27 years ago, on this side of the Johor Causeway, a bunch of MCA members shouted boisterous slogans, urging the Malaysian government to sever water supply to Singapore. Despite the passing years, the emotional outburst of 1985 still comes back to me vividly.
Indeed, those people were protesting the arrest of then MCA president Tan Koon Swan by the Singapore authorities.
In the infamous Pan El incident, Tan, exalted by many as the saviour of the local Chinese community, was slapped with 15 charges of fraud, cheating, stock market manipulation and abetment of criminal breach of trust. Tan was convicted the following year and had to spend his next two years in a jail in the island state.
Many MCA leaders and members were unconvinced by the Singapore court's verdict, crying foul that the sentence had been politically motivated and not merely on commercial grounds.
Although this incident has slowly faded from the memories of many, Singapore's chief prosecutor back then Glenn Jeyasingam Knight has revealed in his bookGlenn Knight The Prosecutor published just three weeks ago, that he admitted of wrongly convicting Tan back in 1986.
According to Knight, when Singapore's chief justice Yong Pung How was presiding over a similar CBT case in the court in 1996, ten years after Tan's verdict was passed, he said Tan was wrongly charged. In other words, Tan was wrongly charged and convicted and was technically an innocent man.
Knight said he had to come to terms with his "mistake." although he did not elaborate why he apologised to Tan only as recently as in 2010, or nine years after he learned of his grave mistake, and revealed this 'secret" only now. Did that have anything to do with his conviction of corruption charges years later during his tenure as the director of the republic's Commercial Affairs Department?
We cannot imagine the feelings of Tan Koon Swan after he was informed of the wrong conviction that resulted in him spending 18 months in jail. We also cannot imagine how emotionally charged Tan was on learning of this, as Knight has depicted in his memoir.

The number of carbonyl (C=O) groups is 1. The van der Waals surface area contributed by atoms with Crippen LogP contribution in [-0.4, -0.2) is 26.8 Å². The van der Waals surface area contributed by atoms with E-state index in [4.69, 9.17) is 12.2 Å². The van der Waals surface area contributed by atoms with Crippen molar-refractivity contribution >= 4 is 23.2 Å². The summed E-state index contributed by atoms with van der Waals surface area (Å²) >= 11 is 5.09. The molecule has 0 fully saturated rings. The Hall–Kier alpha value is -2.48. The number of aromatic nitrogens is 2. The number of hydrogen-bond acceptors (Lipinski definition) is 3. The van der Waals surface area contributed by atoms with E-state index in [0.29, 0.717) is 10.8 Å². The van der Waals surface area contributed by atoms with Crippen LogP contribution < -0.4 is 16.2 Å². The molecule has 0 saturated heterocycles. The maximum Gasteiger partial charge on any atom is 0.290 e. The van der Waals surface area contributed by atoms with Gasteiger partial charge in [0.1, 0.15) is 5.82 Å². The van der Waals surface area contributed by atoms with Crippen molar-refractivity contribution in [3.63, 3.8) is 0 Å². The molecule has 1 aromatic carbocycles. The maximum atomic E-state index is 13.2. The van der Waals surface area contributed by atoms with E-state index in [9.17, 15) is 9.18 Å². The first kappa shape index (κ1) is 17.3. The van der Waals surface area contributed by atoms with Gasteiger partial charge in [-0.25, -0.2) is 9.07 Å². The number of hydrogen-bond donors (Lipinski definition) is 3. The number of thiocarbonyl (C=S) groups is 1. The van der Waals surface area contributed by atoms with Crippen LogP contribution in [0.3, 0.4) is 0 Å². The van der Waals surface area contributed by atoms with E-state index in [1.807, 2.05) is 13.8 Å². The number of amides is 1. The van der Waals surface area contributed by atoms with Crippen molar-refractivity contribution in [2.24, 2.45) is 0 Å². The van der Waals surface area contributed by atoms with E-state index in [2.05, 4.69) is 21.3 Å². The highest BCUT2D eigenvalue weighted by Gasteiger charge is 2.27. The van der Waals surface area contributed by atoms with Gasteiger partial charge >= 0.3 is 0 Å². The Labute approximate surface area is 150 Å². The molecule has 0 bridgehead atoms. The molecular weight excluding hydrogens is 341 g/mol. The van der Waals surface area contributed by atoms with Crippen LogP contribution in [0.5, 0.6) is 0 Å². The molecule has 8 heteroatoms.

From Knight's accounts, Tan already knew of the fact that he had been wrongly convicted two years ago, but why did he keep mum over the past two years instead of seeking justice for himself?
I have to admit that I am a complete layman where law is concerned. I could not fathom out why in such a major case like the Pan El -- which endured a lengthy hearing process with the chief prosecutor, defending lawyers, judge, evidences, defences and court verdict all in place -- the chief prosecutor would make an abrupt public revelation only after two decades that he had indeed wrongly charged the defendant?
Does it imply that everyone is equal under the law is not an absolute truth? Or is it real that deficiencies do xist in law, which could be defiled, dark, selective, and even inequitable?
Today, we might lament this misstep, and wonder whether the MCA history would be rewritten, whether the Malaysian politics would take on a different course of development, or whether the cooperative scandal could be averted, in the absence of this whole thing.
That said, there is no way we could turn back time. And again, there is no "if" in history. All that we can say is that if Knight's confession has been true, no apologises nor remorse could make good the agony and loss Tan Koon Swan has been forced to swallow.